Saving Arctic Ice • Dr. Leslie Field
(Founder and CTO, Arctic Ice Project || CA USA)
“I hadn’t really understood how bad climate change would become until seeing the movie ‘An Inconvenient Truth.’ It made me realize this was going to affect my kids, here in California, during their lifetime. It wasn’t going to be some far away impact. So I put ‘habitable planet’ on my to-do list, and set out to determine how I might be able to make a positive difference. It helped that I had just become a Consulting Professor at Stanford, and was able to learn from meetings, classes, and experts there.
We need to transition to sustainable solutions, like solar energy — but even with political will, support, and money, these transitions take time. I decided to develop a climate intervention that could slow our crash off the cliff. In the movie, Al Gore talked about the ice-albedo feedback effect, a feedback loop where the melting of Arctic ice reduces its ability to reflect incoming solar radiation in the summer, which leads to even faster ice melting. I chose to focus on this, because even back in 2006, 20% of global temperature rise was already attributed to the ice-albedo feedback effect.
I found and tested many types of safe materials to replace some of the Arctic’s lost reflectivity. Our current choice is hollow glass microspheres using silica (silicon dioxide), a natural material occurring in sand and most rocks on earth. Silica is a main ingredient in glass. By spraying this material onto thin ice we can increase its reflectivity, to potentially help preserve Arctic ice through the summer so it can rebuild multi-year, thick ice. I am totally committed to the principle of ‘do no harm’ — if we are serious about this, we have to make sure we don’t make anything worse! So we are working with marine biologists to make sure our materials don’t have negative implications.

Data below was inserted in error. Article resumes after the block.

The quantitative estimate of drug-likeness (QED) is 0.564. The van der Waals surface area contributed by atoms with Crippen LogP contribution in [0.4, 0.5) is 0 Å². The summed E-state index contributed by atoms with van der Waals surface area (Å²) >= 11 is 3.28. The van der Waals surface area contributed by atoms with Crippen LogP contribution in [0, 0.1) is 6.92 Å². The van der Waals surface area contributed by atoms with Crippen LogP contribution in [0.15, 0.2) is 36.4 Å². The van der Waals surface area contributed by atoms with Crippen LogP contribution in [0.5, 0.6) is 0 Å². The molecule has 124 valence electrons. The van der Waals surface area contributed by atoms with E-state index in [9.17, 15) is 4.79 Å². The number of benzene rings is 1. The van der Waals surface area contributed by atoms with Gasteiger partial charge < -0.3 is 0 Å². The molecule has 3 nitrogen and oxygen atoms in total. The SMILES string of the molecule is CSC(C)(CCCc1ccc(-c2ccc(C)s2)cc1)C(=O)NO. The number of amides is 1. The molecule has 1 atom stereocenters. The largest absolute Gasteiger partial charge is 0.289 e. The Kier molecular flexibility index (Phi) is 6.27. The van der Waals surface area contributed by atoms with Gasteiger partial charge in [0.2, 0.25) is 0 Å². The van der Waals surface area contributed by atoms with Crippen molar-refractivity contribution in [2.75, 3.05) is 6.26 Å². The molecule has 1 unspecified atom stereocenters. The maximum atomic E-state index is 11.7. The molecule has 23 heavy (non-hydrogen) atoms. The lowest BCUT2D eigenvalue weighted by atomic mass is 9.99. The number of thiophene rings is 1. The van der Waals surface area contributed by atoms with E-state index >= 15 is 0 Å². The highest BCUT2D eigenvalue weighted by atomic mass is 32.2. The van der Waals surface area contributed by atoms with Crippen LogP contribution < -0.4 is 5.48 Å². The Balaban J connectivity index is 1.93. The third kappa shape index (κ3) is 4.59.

We are actively testing and researching this in Minnesota, and hopefully soon in Greenland. The recent report from the UN IPCC shows us that we need to hurry. Through this approach we could buy some much-needed time, up to about 15 years, to urgently achieve climate goals.”